A matter of 90 seconds sends government to court

Just how much of a difference can 90 seconds make? When it comes to a bid on bridge work, the Yukon government is asking the territory's Supreme Court to figure that one out.

Just how much of a difference can 90 seconds make?

When it comes to a bid on bridge work, the Yukon government is asking the territory’s Supreme Court to figure that one out.

The case, filed in the courts this week by the Department of Highways and Public Works, questions which company should be awarded the contract to replace the Tatchun Creek Bridge.

Court documents describe the steps companies take when placing bids for government work.

Tenders are issued and each project has a stated deadline for the sealed, completed bids to be submitted.

The instructions to bidders say that tenders received after that time will not be considered and will be returned unopened.

In the case of the bridgework, the tender was issued July 10 and the deadline was 4 p.m. local time on Aug. 15.

Bidders must submit their paperwork in sealed envelopes by mail, courier, or in person to the staff at the Procurement Support Centre, the court documents say. Staff date and time stamp the bid using a machine on the counter.

It has been this way for years.

On Aug. 23, staff members were testing the machine when they discovered the time stamp clock appeared to be 1 minute and 28 seconds slow.

That’s more than a week after the bridge project bids were due.

“The afternoon of Aug. 15 was unusually busy as five separate tenders were closing that day,” the documents read.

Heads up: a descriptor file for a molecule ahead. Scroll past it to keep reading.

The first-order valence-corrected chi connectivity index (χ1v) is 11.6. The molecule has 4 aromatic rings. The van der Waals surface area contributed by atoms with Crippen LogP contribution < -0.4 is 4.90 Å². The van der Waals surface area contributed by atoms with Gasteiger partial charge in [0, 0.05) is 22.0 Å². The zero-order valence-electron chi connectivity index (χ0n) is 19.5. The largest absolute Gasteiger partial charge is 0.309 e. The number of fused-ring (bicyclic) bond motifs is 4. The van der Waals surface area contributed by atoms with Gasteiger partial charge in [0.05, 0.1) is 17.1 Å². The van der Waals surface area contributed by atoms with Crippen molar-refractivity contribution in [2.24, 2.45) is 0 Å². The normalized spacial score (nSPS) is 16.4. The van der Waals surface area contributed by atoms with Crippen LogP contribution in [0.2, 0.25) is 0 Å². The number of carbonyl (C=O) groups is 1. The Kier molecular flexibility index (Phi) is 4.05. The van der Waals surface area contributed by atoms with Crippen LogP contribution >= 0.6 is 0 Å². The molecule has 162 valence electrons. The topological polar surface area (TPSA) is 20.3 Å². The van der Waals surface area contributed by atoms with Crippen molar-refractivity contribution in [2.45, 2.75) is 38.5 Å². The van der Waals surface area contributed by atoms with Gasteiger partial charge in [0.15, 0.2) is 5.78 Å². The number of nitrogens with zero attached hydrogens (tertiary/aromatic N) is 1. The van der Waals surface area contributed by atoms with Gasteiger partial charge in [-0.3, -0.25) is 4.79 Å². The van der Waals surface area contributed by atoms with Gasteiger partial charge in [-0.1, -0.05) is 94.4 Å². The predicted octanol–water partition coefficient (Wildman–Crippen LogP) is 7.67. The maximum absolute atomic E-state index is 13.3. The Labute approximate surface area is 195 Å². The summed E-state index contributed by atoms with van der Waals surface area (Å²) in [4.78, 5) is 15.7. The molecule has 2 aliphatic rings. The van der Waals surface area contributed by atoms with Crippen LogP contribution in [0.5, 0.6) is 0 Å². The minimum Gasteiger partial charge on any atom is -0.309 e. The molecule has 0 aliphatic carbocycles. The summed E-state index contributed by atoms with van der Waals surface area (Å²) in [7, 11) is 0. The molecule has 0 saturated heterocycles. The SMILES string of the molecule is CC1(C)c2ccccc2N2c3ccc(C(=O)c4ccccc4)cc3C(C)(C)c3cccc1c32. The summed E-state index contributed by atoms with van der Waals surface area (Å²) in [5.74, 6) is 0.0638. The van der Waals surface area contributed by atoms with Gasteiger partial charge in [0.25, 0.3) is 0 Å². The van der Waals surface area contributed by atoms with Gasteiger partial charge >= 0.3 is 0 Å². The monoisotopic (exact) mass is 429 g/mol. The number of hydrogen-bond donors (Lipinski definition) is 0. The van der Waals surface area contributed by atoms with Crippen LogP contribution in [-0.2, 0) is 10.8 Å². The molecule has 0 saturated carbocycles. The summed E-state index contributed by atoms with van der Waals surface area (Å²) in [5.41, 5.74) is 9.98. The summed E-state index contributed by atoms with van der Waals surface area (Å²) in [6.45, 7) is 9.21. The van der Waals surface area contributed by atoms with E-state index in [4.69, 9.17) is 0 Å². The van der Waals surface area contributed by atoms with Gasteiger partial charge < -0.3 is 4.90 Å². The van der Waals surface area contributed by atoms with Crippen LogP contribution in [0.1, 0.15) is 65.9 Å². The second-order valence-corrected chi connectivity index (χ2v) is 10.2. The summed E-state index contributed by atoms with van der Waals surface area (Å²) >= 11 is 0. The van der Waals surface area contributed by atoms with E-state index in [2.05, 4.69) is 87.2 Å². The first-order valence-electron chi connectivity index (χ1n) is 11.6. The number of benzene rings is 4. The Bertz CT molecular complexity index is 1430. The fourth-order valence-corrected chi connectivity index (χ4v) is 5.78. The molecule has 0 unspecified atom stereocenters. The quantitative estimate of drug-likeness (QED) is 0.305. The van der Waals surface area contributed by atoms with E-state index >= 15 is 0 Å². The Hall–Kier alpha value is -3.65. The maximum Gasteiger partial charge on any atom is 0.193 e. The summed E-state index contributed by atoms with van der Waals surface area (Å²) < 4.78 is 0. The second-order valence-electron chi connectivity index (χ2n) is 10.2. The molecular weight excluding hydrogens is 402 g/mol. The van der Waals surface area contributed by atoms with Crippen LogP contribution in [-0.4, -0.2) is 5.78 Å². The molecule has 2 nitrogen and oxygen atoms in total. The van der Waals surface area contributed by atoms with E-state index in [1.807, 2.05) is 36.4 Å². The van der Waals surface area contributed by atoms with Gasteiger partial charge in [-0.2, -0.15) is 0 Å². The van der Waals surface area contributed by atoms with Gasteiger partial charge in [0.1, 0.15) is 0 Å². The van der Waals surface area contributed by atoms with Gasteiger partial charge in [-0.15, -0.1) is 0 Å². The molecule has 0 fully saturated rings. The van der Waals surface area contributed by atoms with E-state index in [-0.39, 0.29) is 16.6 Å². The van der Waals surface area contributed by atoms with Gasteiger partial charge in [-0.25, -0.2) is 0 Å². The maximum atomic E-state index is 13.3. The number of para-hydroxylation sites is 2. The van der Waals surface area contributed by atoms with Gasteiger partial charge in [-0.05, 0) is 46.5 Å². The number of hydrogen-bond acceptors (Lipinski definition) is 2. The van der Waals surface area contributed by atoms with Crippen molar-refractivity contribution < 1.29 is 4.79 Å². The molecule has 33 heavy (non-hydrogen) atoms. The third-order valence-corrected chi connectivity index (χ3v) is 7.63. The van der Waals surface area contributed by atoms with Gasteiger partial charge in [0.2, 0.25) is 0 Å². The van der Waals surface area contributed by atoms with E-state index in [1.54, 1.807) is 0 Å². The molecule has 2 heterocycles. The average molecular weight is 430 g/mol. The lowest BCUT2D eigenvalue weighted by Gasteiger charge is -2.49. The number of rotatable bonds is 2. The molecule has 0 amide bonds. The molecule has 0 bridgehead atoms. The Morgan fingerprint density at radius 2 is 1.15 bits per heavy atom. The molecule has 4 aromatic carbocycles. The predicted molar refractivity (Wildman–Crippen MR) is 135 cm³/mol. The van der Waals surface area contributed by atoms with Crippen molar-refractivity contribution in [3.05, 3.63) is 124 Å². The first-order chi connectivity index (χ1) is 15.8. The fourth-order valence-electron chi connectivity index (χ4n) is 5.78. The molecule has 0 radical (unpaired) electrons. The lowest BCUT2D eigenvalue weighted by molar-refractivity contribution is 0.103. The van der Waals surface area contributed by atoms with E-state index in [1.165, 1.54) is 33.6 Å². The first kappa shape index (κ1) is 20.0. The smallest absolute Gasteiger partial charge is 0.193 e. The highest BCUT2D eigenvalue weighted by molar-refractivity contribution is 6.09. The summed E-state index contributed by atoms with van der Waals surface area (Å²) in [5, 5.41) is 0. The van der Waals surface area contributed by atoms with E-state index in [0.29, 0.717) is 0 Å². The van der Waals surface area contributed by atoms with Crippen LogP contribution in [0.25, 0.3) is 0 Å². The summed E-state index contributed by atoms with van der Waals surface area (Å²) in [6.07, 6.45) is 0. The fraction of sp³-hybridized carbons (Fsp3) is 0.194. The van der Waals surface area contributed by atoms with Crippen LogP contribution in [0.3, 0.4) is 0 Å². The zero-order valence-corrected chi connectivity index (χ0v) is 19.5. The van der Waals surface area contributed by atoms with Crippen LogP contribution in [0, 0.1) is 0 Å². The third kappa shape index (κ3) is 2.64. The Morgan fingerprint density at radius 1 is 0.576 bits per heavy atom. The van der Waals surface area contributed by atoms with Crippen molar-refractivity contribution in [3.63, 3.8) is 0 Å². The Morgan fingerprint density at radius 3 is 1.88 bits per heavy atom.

Bidders on the various contracts were waiting in the open area next to the counter so they could attend the public opening of the bids read by a staff member.

“As the 4 p.m. deadline approached, Ruben Bicudo attended the counter at the Procurement Support Centre and submitted a bid on the tender on behalf of P.S. Sidhu Trucking Ltd.

“Staff at the centre received the bid envelope and stamped it in the time stamp machine. The time stamp read 3:59,” the documents say.

“Mr. Bicudo turned to leave but then asked for his bid back. His bid was returned and he was allowed to open it and review it. Within the space of a minute he resubmitted the bid envelope.

“The resubmitted bid was sealed with tape and time stamped by the counter staff. The time stamp on the resubmitted bid read 4 p.m.”

If the clock truly was slow, that could mean Sidhu’s bid of about $4.24 million, the lowest for the project, came in after the deadline.

The next lowest bid came from CMF Construction Ltd. in Nanaimo B.C. That bid was for about $4.86 million.

Contact Ashley Joannou at

ashleyj@yukon-news.com

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